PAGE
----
Even when they're extremely small, tumors on the nerves that connect the brain to the ear can wreak havoc on a person's hearing and balance. But removing them is a delicate process that can, in some cases, cause further harm.
That's why a new study from the University of Michigan Medical School is encouraging. Researchers found high rates of success at preserving patients' hearing when a particular type of procedure was used to remove the tumors, which are known as acoustic neuromas or vestibular schwannomas.
The study, published in the latest issue of the journal Otology & Neurotology, examined the cases of 73 patients with acoustic neuromas who were operated on between 1999 and 2005 using a procedure known as the middle cranial fossa, or MCF, approach. Of the people in the study who had useful hearing before the surgery, about three-quarters retained a level of useful hearing after their tumors were removed.
"Hearing preservation rates have not always been high following the removal of acoustic neuromas," says H. Alexander Arts, M.D., professor of otolaryngology at the U-M Medical School. "The important message with this research is that if you present to us with a small acoustic neuroma, we have a very good chance of preserving your hearing."
The issue of how to preserve the hearing of patients with small acoustic neuromas has become increasingly significant in recent years, with the widespread use of magnetic resonance imaging resulting in the diagnosis of the tumors much earlier than in the past. When very small lesions are detected in people with excellent hearing, Arts notes, hearing conservation is a primary goal of the treatment.
There are several surgical approaches for removing acoustic neuromas. Only two, the MCF approach and the "suboccipital" approach, allow for the possibility of hearing preservation. The suboccipital approach comes from behind the ear, and the MCF approach is from above the ear. Smaller tumors usually can be removed much more easily and with less chance of injury to the hearing nerve using the MCF approach.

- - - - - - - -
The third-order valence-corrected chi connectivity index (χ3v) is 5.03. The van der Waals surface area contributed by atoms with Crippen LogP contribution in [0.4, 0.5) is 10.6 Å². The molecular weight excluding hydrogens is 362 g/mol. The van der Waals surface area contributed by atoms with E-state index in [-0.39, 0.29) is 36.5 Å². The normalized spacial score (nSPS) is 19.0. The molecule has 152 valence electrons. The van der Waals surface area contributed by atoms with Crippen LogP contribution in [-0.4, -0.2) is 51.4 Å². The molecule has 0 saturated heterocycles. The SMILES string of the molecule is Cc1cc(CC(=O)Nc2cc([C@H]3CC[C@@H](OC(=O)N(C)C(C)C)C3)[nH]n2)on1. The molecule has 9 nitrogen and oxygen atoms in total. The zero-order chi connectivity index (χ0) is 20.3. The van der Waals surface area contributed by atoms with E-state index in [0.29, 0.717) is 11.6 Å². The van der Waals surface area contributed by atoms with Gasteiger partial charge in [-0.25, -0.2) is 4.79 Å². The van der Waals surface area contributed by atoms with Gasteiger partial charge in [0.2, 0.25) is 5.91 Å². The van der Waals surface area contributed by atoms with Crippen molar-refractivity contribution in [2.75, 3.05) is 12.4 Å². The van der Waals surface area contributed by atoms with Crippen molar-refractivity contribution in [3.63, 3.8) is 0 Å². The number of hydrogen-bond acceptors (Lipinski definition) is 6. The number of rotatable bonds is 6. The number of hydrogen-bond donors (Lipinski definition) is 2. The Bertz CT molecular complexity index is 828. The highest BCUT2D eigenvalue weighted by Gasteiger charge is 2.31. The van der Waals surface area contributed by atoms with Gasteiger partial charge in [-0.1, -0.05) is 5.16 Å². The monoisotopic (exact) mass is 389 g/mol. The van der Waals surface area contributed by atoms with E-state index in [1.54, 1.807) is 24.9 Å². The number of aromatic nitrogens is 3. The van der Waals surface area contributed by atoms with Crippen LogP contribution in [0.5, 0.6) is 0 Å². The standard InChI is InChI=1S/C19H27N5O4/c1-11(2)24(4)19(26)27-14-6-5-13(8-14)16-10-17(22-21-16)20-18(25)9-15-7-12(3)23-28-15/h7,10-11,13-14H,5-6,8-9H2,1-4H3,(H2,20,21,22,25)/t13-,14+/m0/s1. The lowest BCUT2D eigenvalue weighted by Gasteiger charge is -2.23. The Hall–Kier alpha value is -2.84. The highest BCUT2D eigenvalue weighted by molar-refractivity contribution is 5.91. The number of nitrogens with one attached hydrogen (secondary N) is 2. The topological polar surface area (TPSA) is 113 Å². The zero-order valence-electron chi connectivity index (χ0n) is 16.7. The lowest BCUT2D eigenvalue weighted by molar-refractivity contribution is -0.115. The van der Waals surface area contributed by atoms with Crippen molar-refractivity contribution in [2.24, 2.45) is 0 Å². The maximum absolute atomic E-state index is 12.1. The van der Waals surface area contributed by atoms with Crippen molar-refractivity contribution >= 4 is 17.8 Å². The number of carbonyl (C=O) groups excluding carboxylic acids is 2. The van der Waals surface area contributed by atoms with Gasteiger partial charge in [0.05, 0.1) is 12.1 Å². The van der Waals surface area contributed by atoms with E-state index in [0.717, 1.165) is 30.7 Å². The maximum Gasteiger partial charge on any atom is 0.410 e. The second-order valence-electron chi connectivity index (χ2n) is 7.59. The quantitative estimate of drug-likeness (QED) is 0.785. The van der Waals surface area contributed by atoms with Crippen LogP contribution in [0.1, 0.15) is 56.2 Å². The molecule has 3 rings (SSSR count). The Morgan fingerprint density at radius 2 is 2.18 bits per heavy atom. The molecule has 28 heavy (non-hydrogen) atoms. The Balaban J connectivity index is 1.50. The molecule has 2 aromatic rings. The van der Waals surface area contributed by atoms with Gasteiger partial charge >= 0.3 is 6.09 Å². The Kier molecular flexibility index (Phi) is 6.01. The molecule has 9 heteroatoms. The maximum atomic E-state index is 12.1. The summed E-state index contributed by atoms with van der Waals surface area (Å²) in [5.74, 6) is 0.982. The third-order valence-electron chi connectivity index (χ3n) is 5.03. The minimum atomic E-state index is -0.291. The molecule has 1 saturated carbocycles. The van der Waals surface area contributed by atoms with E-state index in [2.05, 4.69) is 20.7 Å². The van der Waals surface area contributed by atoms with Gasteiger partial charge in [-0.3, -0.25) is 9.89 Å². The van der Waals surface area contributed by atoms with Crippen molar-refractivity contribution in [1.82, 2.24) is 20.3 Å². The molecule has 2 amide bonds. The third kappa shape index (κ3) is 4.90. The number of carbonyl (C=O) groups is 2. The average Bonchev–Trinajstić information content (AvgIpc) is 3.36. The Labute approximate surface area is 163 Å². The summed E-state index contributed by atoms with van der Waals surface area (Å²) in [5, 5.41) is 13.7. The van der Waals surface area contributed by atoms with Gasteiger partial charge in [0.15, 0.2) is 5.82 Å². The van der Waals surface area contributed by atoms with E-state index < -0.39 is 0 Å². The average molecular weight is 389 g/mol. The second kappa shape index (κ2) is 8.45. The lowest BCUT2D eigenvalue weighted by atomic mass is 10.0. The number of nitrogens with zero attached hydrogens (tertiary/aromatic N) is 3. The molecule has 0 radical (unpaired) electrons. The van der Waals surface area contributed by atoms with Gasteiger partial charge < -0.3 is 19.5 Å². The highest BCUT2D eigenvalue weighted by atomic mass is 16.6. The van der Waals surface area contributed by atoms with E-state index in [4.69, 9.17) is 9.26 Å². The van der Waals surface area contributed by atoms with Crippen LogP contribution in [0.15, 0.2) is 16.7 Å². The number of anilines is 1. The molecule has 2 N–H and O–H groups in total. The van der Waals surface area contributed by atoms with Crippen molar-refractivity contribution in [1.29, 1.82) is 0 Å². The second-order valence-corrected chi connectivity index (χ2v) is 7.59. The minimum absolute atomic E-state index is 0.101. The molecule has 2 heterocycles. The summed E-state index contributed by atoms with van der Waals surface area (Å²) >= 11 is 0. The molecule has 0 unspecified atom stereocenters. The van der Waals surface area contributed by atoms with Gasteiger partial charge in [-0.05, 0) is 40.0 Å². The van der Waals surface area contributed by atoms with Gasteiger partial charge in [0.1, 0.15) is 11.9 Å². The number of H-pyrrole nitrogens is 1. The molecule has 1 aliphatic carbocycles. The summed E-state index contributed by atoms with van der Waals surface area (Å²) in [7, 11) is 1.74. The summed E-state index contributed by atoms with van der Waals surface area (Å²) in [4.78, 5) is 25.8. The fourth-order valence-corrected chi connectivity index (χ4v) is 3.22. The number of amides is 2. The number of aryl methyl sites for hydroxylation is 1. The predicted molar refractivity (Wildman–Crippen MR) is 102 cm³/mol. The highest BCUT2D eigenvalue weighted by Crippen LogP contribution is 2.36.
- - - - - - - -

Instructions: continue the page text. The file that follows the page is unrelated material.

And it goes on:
Hearing status in the study was classified as A, B, C or D, with Class A being the best. Sixty-two people had Class A or B hearing (referred to in the study as "useful hearing") before the procedure, and of those, 45 people (73 percent) remained in Class A or B afterward. Three people began with Class C, with two of them remaining at that level afterward; eight patients began with Class D hearing, and one of them improved to Class C.
One of the best gauges of success was that a large number of patients with the highest level of hearing did not deteriorate significantly after the procedure. Of the 34 patients who began with Class A hearing, 27 people (80 percent) maintained Class A or B hearing. Ninety-six percent of patients experienced excellent or satisfactory facial nerve outcomes.
Arts notes that previous analyses of hearing preservation have indicated about a 30 percent rate of hearing preservation when techniques other than MCF were used. Since the more widespread use of the MCF approach, and because tumors are now being diagnosed when they are smaller due to more improved MRI imaging techniques, hearing preservation rates have been improving. The results presented in this study represent the highest hearing preservation rates published to date.
In addition to Arts, who also has an appointment in the Department of Neurosurgery, the authors on the paper were Steven A. Telian, M.D., and Hussam El-Kashlan, M.D., of the Department of Otolaryngology at U-M, and B. Gregory Thompson, M.D., of the departments of Neurosurgery and Otolaryngology at U-M.